I have just returned from a fascinating conference at the University of Northampton about ‘consuming the country house’, which I mentioned earlier. ‘Consumption’ turned out to be a really useful theme to frame discussions about the social, economic, political and artistic aspects of country houses.
One of the speakers, Ruth Gill, who works for Historic Royal Palaces, mentioned a book by anthropologist Marc Augé entitled Non-Places: Introduction to an Anthropology of Supermodernity (1995). Augé analyses transient places like airports, stations and supermarkets in which myriad human transactions are processed but which do not encourage feelings of connection or belonging.
Ruth warned against the dangers of historic houses becoming too much like non-places. Sometimes the measures taken to preserve the historic fabric of a place can have the unintended consequence of making the visitor feel that he or she does not belong there.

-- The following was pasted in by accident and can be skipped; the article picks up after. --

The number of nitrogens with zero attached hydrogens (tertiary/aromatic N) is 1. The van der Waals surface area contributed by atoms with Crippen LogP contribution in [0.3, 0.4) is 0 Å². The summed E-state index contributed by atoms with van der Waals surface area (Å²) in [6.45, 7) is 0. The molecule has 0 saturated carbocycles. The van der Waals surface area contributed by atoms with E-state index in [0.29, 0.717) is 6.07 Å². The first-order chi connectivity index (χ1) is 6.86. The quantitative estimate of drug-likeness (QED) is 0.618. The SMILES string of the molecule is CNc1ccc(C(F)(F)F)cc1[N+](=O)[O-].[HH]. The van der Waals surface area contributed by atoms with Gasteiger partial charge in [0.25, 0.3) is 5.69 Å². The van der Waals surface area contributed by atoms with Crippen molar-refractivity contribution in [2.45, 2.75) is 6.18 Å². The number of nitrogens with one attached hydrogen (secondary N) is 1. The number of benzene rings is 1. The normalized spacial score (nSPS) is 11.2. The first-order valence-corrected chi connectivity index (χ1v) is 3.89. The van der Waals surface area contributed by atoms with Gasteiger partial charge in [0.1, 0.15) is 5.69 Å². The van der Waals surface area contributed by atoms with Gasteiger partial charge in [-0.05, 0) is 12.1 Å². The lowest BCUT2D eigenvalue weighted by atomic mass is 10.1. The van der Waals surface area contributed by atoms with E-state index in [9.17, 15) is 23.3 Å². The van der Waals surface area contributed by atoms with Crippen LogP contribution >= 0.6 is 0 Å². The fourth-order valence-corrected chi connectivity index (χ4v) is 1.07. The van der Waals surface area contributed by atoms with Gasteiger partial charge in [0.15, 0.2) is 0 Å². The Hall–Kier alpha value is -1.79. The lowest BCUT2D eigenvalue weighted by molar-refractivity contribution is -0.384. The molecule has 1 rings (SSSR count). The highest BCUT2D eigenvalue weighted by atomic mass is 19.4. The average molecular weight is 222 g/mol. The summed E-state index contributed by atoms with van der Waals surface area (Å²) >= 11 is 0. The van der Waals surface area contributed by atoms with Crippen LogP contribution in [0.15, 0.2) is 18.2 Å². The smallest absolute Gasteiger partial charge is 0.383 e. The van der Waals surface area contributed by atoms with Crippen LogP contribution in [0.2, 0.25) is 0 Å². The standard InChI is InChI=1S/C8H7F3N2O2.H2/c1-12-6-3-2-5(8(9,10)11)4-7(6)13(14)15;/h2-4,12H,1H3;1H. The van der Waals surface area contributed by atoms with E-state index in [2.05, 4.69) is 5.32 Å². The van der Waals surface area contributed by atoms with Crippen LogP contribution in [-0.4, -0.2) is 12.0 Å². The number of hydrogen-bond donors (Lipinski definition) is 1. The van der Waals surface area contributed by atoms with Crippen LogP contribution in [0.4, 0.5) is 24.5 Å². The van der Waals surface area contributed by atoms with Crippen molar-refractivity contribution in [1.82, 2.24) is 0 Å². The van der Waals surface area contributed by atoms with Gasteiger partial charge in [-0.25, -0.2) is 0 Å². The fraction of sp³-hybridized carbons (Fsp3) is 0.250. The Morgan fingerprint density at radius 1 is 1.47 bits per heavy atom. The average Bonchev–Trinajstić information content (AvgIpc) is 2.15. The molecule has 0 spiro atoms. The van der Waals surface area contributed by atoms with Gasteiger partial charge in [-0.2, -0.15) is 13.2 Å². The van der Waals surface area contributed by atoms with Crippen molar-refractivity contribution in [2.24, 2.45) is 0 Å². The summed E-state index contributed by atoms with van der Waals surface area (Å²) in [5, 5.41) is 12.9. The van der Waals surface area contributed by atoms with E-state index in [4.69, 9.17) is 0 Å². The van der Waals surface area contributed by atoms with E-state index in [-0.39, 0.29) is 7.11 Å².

We probably all know the feeling of being in a place that is objectively beautiful but feels somehow alien. Equally we can all remember those moments when a small detail in a painting, the smell of a tapestry or of polished wood, the proportion of a piece of furniture or a doorframe, an intellectual insight or a surprise vista in a landscape suddenly connected us to a place.
I agree with Ruth that enabling those moments of connection – between ourselves and the world, between the past and the present – is essentially what heritage is all about.